Like Martineau’s the head with its crown of white hair is nobly sculptured, and like Martineau’s the ivory coloured face is ploughed up and furrowed by mental strife; but whereas Martineau’s is eminently the indoors face of a student, this is the face of a man who has lived out of doors, a mountaineer and a seafarer. Under the dense bone of the forehead which overhangs them like the eave of a roof, the pale blue eyes look out at you with a deep inner radiance of the spirit, but from the midst of a face which has been stricken and has winced.
Something of the resolution, the deliberateness, the stern power, and the enduring strength of his spirit shows itself, I think, in the short thickset body, with its heavy shoulders, its deep chest, its broad firm upright neck, and its slow movements, the movements as it were of a peasant. Always there is about him the feeling of the fields, the sense of nature’s presence in his life, the atmosphere of distances. Nothing in his appearance suggests either the smear or the burnish of a town existence.
It is not without significance that he has gone farther afield from Oxford City than any other of its academic citizens, building for himself a home on a hill two miles and more from Magdalen Bridge, with a garden about it kept largely wild, and seats placed where the eye can travel farthest.
This man, who is so unpushing and self-effacing, makes a contribution to the Christian religion which deserves, I think, the thoughtful attention of his contemporaries. It can be set forth in a few words, for his faith is fastened in the conviction that the universe is far simpler than science—for the moment—would allow us to think.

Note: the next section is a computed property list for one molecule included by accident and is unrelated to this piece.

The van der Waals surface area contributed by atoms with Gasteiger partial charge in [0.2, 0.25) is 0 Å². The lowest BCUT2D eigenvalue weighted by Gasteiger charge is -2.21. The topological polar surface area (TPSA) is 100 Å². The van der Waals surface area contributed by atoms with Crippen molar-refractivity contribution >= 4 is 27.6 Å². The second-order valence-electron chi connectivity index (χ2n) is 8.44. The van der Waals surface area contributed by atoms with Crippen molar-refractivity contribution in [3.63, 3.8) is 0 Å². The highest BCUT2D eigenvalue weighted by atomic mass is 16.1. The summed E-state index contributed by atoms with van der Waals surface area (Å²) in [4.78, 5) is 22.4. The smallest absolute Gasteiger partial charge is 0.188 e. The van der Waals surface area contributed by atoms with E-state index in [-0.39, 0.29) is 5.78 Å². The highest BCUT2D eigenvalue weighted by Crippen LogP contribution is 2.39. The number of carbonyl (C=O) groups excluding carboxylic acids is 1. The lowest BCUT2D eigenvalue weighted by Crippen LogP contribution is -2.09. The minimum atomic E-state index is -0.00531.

Let me explain at the outset that Unitarianism admits of a certain diversity of faith. There are Unitarians who think and speak only of God. There are others who lay their insistence on the humanity of Jesus, exalting Him solely as the chief est of teachers. There are others who choose to dwell on the uniqueness of Jesus, who feel in Him some precious but quite inexpressible, certainly quite indefinable, spell of divinity, and who love to lose themselves in mystical meditations concerning His continual presence in the human spirit. Dr. Jacks, I think, is to be numbered among these last. But, like all other Unitarians, he makes no credal demands on mankind, save only the one affirmation of their common faith, with its inevitable ergo: God is Love, and therefore to be worshipped.
Robert Hall said to a Unitarian minister who always baptised “in the Name of the Father and of the Son and of the Holy Ghost,” attaching a very sacred meaning to the words, “Why, sir, as I understand you, you must consider that you baptise in the name of an abstraction, a man, and a metaphor.” More simple was the interpretation of a Japanese who, after listening with a corrugated brow to the painful exposition of a recent Duke of Argyll concerning the Trinity in Unity, and the Unity in Trinity, suddenly exclaimed with radiant face, “Ah, yes, I see, a Committee.”